The app is is currently in public beta, and DeNA is restricting streaming to a few hours a day while it works stuff out. Viewing streams is akin to other services -- you can comment or show appreciation and it'll show up on the streamer's end live, just like in Periscope. Unfortunately, there's no archive for streams just yet, so once an event's over it's over.
"I think this is the first app that allows users to broadcast everything happening on the their smartphone device through the Internet," Akagawa tells the Journal. He's not right, as Sony added Twitch and YouTube streaming to its recent Xperia devices last month, but Mirrativ works across a wide range of Android devices. DeNA is also working on a similar app for iOS, although given the closed feature set Apple provides developers with it's tough to imagine the experiences being identical cross-platform.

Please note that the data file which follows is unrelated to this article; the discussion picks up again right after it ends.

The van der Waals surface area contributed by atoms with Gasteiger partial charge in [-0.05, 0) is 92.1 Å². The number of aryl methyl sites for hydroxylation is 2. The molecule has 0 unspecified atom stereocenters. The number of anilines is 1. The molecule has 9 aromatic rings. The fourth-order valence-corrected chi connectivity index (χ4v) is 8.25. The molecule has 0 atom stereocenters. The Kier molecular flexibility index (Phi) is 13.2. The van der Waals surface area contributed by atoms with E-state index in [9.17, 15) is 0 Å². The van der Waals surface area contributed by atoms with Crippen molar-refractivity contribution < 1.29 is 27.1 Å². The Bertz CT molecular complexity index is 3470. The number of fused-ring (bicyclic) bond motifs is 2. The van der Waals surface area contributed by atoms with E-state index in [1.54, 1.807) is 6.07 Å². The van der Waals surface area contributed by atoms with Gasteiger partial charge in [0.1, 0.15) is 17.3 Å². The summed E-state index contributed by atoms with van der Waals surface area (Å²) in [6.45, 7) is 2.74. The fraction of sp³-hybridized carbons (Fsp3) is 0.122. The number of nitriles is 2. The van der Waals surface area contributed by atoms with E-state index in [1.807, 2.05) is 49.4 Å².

If you're wondering where you've heard the name DeNA before, wonder no longer. It's a big deal in Japan, where it's behind some huge mobile titles, and also runs an online gaming platform called Mobage, which is a rough equivalent of Xbox Live or PlayStation Plus. It's such a big deal that Nintendo has partnered with it to create mobile games and build its next-generation online services, taking a 10-percent stake in the company at the same time.
Mirrativ is available in the Google Play store now, and you can keep tabs on when the streaming starts each day over on the company's Twitter.